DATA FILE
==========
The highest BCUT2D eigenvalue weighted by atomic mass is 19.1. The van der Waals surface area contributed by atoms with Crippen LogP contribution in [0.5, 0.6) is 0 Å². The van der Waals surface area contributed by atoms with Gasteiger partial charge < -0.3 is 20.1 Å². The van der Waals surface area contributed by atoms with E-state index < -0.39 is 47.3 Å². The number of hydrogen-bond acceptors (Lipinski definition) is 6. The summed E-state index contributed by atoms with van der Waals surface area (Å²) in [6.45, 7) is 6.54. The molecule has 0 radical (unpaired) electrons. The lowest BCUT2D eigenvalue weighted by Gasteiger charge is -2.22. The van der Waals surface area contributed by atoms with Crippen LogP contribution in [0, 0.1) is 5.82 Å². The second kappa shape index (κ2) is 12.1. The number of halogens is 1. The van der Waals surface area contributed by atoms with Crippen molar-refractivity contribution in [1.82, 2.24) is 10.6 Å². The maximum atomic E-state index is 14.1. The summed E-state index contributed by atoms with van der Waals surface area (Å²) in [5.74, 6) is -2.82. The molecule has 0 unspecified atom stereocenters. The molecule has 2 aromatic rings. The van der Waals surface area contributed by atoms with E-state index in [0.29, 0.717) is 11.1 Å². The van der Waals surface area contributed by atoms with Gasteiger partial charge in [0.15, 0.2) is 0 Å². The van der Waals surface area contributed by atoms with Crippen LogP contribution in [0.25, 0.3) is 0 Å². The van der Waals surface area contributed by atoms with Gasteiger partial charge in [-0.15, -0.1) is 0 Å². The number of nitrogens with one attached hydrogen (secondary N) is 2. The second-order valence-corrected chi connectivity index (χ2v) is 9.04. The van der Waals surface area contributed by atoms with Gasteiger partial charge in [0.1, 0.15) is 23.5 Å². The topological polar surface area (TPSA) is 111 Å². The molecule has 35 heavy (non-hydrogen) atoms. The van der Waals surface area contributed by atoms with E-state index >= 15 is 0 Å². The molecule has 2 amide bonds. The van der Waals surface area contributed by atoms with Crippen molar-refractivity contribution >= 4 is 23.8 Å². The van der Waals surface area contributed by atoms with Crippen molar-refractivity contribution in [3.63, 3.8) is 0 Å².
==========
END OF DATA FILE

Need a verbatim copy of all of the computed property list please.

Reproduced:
The highest BCUT2D eigenvalue weighted by atomic mass is 19.1. The van der Waals surface area contributed by atoms with Crippen LogP contribution in [0.5, 0.6) is 0 Å². The van der Waals surface area contributed by atoms with Gasteiger partial charge < -0.3 is 20.1 Å². The van der Waals surface area contributed by atoms with E-state index < -0.39 is 47.3 Å². The number of hydrogen-bond acceptors (Lipinski definition) is 6. The summed E-state index contributed by atoms with van der Waals surface area (Å²) in [6.45, 7) is 6.54. The molecule has 0 radical (unpaired) electrons. The lowest BCUT2D eigenvalue weighted by Gasteiger charge is -2.22. The van der Waals surface area contributed by atoms with Crippen LogP contribution in [0, 0.1) is 5.82 Å². The second kappa shape index (κ2) is 12.1. The number of halogens is 1. The van der Waals surface area contributed by atoms with Crippen molar-refractivity contribution in [1.82, 2.24) is 10.6 Å². The maximum atomic E-state index is 14.1. The summed E-state index contributed by atoms with van der Waals surface area (Å²) in [5.74, 6) is -2.82. The molecule has 0 unspecified atom stereocenters. The molecule has 2 aromatic rings. The van der Waals surface area contributed by atoms with E-state index in [0.29, 0.717) is 11.1 Å². The van der Waals surface area contributed by atoms with Gasteiger partial charge in [0.15, 0.2) is 0 Å². The van der Waals surface area contributed by atoms with Crippen LogP contribution in [0.25, 0.3) is 0 Å². The van der Waals surface area contributed by atoms with Gasteiger partial charge in [-0.15, -0.1) is 0 Å². The number of nitrogens with one attached hydrogen (secondary N) is 2. The second-order valence-corrected chi connectivity index (χ2v) is 9.04. The van der Waals surface area contributed by atoms with Gasteiger partial charge in [0.1, 0.15) is 23.5 Å². The topological polar surface area (TPSA) is 111 Å². The molecule has 35 heavy (non-hydrogen) atoms. The van der Waals surface area contributed by atoms with E-state index >= 15 is 0 Å². The molecule has 2 amide bonds. The van der Waals surface area contributed by atoms with Crippen molar-refractivity contribution >= 4 is 23.8 Å². The van der Waals surface area contributed by atoms with Crippen molar-refractivity contribution in [3.63, 3.8) is 0 Å².